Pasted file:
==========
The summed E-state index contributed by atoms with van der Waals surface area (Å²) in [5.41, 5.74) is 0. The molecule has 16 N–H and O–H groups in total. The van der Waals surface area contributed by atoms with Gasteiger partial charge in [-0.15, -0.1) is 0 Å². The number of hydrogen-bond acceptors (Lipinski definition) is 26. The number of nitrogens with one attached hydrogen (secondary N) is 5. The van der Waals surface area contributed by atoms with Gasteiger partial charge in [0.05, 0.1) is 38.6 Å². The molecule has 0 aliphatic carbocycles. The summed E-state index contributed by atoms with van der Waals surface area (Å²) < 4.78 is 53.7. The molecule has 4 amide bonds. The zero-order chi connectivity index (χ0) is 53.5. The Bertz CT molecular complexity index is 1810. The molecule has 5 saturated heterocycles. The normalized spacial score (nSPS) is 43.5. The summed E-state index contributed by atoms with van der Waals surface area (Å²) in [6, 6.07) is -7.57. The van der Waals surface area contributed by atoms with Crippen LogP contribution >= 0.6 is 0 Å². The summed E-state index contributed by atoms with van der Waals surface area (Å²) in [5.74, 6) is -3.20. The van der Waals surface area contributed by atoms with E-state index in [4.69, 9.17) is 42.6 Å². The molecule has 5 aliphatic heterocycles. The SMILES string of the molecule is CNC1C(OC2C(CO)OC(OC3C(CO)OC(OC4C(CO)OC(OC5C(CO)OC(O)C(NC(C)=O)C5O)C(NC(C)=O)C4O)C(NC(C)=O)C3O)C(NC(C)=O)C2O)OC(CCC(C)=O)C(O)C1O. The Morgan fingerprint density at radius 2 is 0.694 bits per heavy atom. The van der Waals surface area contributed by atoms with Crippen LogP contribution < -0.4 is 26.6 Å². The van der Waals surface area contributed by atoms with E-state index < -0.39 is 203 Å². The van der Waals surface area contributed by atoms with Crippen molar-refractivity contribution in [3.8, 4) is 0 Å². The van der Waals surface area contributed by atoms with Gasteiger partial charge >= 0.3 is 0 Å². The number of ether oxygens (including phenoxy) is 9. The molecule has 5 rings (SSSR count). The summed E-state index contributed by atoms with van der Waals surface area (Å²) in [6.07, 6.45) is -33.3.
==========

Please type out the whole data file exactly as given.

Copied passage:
The summed E-state index contributed by atoms with van der Waals surface area (Å²) in [5.41, 5.74) is 0. The molecule has 16 N–H and O–H groups in total. The van der Waals surface area contributed by atoms with Gasteiger partial charge in [-0.15, -0.1) is 0 Å². The number of hydrogen-bond acceptors (Lipinski definition) is 26. The number of nitrogens with one attached hydrogen (secondary N) is 5. The van der Waals surface area contributed by atoms with Gasteiger partial charge in [0.05, 0.1) is 38.6 Å². The molecule has 0 aliphatic carbocycles. The summed E-state index contributed by atoms with van der Waals surface area (Å²) < 4.78 is 53.7. The molecule has 4 amide bonds. The zero-order chi connectivity index (χ0) is 53.5. The Bertz CT molecular complexity index is 1810. The molecule has 5 saturated heterocycles. The normalized spacial score (nSPS) is 43.5. The summed E-state index contributed by atoms with van der Waals surface area (Å²) in [6, 6.07) is -7.57. The van der Waals surface area contributed by atoms with Crippen LogP contribution >= 0.6 is 0 Å². The summed E-state index contributed by atoms with van der Waals surface area (Å²) in [5.74, 6) is -3.20. The van der Waals surface area contributed by atoms with E-state index in [4.69, 9.17) is 42.6 Å². The molecule has 5 aliphatic heterocycles. The SMILES string of the molecule is CNC1C(OC2C(CO)OC(OC3C(CO)OC(OC4C(CO)OC(OC5C(CO)OC(O)C(NC(C)=O)C5O)C(NC(C)=O)C4O)C(NC(C)=O)C3O)C(NC(C)=O)C2O)OC(CCC(C)=O)C(O)C1O. The Morgan fingerprint density at radius 2 is 0.694 bits per heavy atom. The van der Waals surface area contributed by atoms with Crippen LogP contribution < -0.4 is 26.6 Å². The van der Waals surface area contributed by atoms with E-state index < -0.39 is 203 Å². The van der Waals surface area contributed by atoms with Crippen molar-refractivity contribution in [3.8, 4) is 0 Å². The van der Waals surface area contributed by atoms with Gasteiger partial charge >= 0.3 is 0 Å². The number of ether oxygens (including phenoxy) is 9. The molecule has 5 rings (SSSR count). The summed E-state index contributed by atoms with van der Waals surface area (Å²) in [6.07, 6.45) is -33.3.